In March 2005, worldwide CEO Charles Courtier and his team at Mediaedge:cia were jubilant after winning what would turn out to be their biggest new business gain of the year: the lion’s share of media planning and buying for Cingular. With spending around $800 million and revenue close to $45 million there was reason to celebrate, but Courtier and company soon had a problem.
Cingular, then a joint venture of AT&T and BellSouth, was less than thrilled with its newly minted agency’s digital offering, so much so that within weeks of handing MEC its account, the client launched a digital media review.
“That was a big wake-up call for the agency,” recalls the British-born Courtier, who has run the agency since its inception. “It was a real slap in the face, and we probably needed it. We knew we had to get that piece right because ultimately everything is becoming digital. So we went back to the drawing board.”
The 6-year-old WPP Group agency was suffering from a strategically weak digital offering that “fell short on the tools and technology side” and wasn’t “joined up enough” with MEC’s other capabilities, confesses Courtier.
Fast-forward to late October 2007. North American CEO Lee Doyle and several top executives are gathered around a conference room speakerphone waiting to start a meeting with AT&T. A lot had happened since MEC’s 2005 win: AT&T acquired Cingular, rebranded the entity as AT&T Wireless in January 2007 — the wireless division had remained with MEC — and put the entire $2.3 billion AT&T account in review in August 2007.
The voice on the phone was that of Wendy Clark, svp of advertising at AT&T. “I really just set up this call to let you know you won the business,” Doyle recalls her saying. The news, he says, rendered him speechless, but one member of the team managed to blurt out a “Thank you.”
The shop declined to discuss revenue figures, but sources say MEC tripled the revenue on its AT&T business to about $155 million, making the account MEC’s largest by far. As an incumbent, the win validated the work MEC had been doing for the client’s wireless business. “One of the most extraordinary things about our success in 2007 was that nearly all of it came from clients that we were already working with in some capacity,” Doyle says. “It was a testament to our work and client satisfaction with it.”
The win was also a coup for the shop’s two new senior managers: CEO Doyle, who had run various parts of the AT&T business since 2000, and chairman Rino Scanzoni, who moved up from chief investment officer, a post he continues to hold at parent GroupM. Both executives had assumed their new roles in May 2007.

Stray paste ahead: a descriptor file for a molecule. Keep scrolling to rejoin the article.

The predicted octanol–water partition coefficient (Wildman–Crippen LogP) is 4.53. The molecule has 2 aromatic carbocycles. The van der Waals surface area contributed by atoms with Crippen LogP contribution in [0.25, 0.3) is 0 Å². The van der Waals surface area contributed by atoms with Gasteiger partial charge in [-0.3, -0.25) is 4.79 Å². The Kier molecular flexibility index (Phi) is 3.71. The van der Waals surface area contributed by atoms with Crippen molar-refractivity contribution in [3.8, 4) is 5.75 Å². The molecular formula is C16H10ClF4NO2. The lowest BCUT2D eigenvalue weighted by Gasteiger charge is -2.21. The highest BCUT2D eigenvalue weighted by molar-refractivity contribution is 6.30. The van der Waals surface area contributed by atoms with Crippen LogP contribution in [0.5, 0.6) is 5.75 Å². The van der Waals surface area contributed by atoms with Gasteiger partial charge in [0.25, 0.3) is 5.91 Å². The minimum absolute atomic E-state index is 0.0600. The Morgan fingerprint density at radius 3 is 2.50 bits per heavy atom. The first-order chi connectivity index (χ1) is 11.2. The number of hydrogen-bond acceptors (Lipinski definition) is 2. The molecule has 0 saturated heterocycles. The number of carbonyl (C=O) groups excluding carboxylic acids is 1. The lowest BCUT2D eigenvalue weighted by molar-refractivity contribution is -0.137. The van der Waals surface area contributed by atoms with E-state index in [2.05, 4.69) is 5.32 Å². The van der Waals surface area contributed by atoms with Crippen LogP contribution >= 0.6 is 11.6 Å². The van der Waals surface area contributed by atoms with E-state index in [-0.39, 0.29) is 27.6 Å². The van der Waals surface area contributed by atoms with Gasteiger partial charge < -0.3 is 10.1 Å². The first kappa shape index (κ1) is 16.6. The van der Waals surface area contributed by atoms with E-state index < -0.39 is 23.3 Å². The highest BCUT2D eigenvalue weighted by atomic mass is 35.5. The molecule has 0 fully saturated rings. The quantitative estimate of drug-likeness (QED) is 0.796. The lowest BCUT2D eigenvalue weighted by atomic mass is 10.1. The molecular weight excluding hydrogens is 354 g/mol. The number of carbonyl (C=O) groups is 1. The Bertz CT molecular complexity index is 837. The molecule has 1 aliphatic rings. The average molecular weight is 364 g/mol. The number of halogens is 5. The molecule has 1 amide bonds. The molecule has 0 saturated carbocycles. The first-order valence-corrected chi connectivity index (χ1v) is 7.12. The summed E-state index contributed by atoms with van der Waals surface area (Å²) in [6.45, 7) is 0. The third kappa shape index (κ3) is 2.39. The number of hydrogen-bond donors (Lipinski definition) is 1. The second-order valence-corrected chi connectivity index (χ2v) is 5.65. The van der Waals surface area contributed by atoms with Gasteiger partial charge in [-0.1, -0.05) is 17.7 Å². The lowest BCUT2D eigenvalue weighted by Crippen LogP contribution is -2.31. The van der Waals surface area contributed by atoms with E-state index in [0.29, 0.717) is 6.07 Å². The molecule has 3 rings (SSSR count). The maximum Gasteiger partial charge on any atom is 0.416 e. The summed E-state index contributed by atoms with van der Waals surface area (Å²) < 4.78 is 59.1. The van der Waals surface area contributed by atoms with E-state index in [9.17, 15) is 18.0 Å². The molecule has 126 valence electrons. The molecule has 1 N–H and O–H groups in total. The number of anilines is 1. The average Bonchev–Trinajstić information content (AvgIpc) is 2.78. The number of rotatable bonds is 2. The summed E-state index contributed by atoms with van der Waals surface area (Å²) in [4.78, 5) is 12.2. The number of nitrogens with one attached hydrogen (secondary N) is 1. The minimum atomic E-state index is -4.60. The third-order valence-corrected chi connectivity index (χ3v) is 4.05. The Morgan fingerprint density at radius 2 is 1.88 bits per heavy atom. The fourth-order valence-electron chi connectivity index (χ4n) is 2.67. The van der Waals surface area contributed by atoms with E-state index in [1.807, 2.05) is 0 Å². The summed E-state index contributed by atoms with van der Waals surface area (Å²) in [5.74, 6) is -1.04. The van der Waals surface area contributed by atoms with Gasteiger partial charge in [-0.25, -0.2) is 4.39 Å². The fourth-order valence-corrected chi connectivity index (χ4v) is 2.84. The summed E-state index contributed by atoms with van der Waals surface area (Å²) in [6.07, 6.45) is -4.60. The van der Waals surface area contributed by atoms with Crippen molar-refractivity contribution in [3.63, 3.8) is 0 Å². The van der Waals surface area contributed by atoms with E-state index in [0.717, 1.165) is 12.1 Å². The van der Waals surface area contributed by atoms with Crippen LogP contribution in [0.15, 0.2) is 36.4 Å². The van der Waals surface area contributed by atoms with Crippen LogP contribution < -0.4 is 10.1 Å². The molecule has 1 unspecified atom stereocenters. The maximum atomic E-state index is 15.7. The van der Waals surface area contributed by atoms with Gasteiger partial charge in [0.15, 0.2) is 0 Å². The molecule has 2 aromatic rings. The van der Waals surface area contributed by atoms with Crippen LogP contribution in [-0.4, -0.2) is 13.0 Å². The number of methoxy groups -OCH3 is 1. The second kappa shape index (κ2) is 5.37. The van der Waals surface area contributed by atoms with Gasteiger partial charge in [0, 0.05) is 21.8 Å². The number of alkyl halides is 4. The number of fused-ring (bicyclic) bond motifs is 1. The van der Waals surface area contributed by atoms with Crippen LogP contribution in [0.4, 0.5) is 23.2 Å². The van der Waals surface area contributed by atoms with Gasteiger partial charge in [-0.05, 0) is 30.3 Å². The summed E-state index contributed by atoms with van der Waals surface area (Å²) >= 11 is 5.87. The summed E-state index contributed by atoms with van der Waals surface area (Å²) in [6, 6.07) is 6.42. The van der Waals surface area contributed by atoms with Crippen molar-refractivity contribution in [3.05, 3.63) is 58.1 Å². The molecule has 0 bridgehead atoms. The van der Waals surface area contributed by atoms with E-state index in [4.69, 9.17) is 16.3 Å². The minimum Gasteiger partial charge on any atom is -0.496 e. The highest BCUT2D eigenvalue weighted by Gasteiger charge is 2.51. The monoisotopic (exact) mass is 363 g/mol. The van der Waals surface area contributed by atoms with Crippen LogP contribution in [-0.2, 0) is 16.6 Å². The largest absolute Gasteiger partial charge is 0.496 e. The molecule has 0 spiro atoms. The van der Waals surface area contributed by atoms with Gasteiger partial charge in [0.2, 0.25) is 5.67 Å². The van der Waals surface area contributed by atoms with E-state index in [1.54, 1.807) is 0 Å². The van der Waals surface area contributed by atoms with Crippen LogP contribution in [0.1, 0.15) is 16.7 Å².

The AT&T review also demonstrated just how far the agency’s digital practice had advanced from 2005, when Cingular rejected it in favor of Digitas (which, ironically, lost out to MEC in the consolidation review).
Commenting on the review, AT&T’s Clark says MEC’s digital assets are “unmatched and they have the talent and people in place to leverage those assets. They’re unquestionably the leader, at least that was the unanimous thinking from our end.”
In 2007, MEC raked in an industry-leading $4 billion-plus in net new business worldwide, split roughly between the U.S. and the rest of the world. The shop’s revenue was up 20 percent in the U.S. and 19 percent worldwide to $366 million and $672 million respectively.
The AT&T coup was one of many success stories for MEC in 2007. And, as it did in 2006, when MEC won Adweek Global Media Agency of the Year honors, last year it excelled at winning more business from existing clients in consolidation reviews: In the U.S., MEC had about one-third of the AT&T account before the consolidation review in August and then won the whole shebang in October. It also had the $40 million Energizer business in Europe and the Asia-Pacific region, and landed the entire $130 million account globally in February.
For Monster.com, the job search site, MEC held the $50 million account in Europe, and after a series of presentations to the client, was awarded the rest of the $140 million global account in August. In the case of Macy’s, the client asked MEC to make a series of presentations without asking the incumbent, Publicis Groupe’s Starcom, to defend, and then handed off the entire $500 million account to MEC in January 2007.
According to Recma, the Paris-based media agency performance tracker, MEC was the most competitive media agency anywhere in 2007. “The agency clearly deserves the highest grade” in the U.S., Recma said of MEC. And globally, the agency tracker added, MEC has consistently been the most competitive media agency performer over the past four years.
But it’s not just the sheer amount of business MEC reeled in during 2007 that’s impressive, it’s also how they reeled it in. Converting existing accounts into bigger business is the smarter, more profitable way to win business. Moreover, it’s a true testament to client satisfaction.
For its impressive revenue growth, transforming its digital offering into what clients describe as best in class, expanding key diversified offerings and for taking a leadership position on the critical issue of commercial ratings, Mediaedge:cia has been named Adweek‘s 2007 U.S. and Global Media Agency of the Year.
Typically, Adweek selects separate U.S. and Global Media Agencies of the Year, but for 2007 both titles are being awarded to a single agency.